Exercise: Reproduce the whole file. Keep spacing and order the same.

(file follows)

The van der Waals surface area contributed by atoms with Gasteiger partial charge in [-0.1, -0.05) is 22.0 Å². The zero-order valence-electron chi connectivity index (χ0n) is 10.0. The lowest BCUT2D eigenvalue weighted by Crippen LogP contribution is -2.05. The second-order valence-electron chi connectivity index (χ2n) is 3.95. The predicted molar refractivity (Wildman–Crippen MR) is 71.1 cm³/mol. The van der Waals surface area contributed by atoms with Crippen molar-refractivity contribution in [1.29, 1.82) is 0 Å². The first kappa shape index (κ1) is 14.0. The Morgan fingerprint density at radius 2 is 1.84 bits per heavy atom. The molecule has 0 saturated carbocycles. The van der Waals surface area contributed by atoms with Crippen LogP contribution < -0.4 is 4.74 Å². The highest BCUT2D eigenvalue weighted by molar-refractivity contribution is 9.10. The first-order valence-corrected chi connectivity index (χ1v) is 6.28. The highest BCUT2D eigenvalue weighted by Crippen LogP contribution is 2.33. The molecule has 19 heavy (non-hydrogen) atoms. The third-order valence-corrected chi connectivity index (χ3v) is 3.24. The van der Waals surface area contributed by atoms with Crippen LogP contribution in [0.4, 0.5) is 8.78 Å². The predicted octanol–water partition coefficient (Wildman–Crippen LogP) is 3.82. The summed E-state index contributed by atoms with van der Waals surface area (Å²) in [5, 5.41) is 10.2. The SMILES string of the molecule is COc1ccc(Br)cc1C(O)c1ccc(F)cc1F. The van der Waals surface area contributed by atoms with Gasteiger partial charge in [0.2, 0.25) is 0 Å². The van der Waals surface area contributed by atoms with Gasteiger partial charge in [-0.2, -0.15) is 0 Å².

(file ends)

The van der Waals surface area contributed by atoms with Gasteiger partial charge in [-0.1, -0.05) is 22.0 Å². The zero-order valence-electron chi connectivity index (χ0n) is 10.0. The lowest BCUT2D eigenvalue weighted by Crippen LogP contribution is -2.05. The second-order valence-electron chi connectivity index (χ2n) is 3.95. The predicted molar refractivity (Wildman–Crippen MR) is 71.1 cm³/mol. The van der Waals surface area contributed by atoms with Crippen molar-refractivity contribution in [1.29, 1.82) is 0 Å². The first kappa shape index (κ1) is 14.0. The Morgan fingerprint density at radius 2 is 1.84 bits per heavy atom. The molecule has 0 saturated carbocycles. The van der Waals surface area contributed by atoms with Crippen LogP contribution < -0.4 is 4.74 Å². The highest BCUT2D eigenvalue weighted by molar-refractivity contribution is 9.10. The first-order valence-corrected chi connectivity index (χ1v) is 6.28. The highest BCUT2D eigenvalue weighted by Crippen LogP contribution is 2.33. The molecule has 19 heavy (non-hydrogen) atoms. The third-order valence-corrected chi connectivity index (χ3v) is 3.24. The van der Waals surface area contributed by atoms with Crippen LogP contribution in [0.4, 0.5) is 8.78 Å². The predicted octanol–water partition coefficient (Wildman–Crippen LogP) is 3.82. The summed E-state index contributed by atoms with van der Waals surface area (Å²) in [5, 5.41) is 10.2. The SMILES string of the molecule is COc1ccc(Br)cc1C(O)c1ccc(F)cc1F. The van der Waals surface area contributed by atoms with Gasteiger partial charge in [0.2, 0.25) is 0 Å². The van der Waals surface area contributed by atoms with Gasteiger partial charge in [-0.2, -0.15) is 0 Å².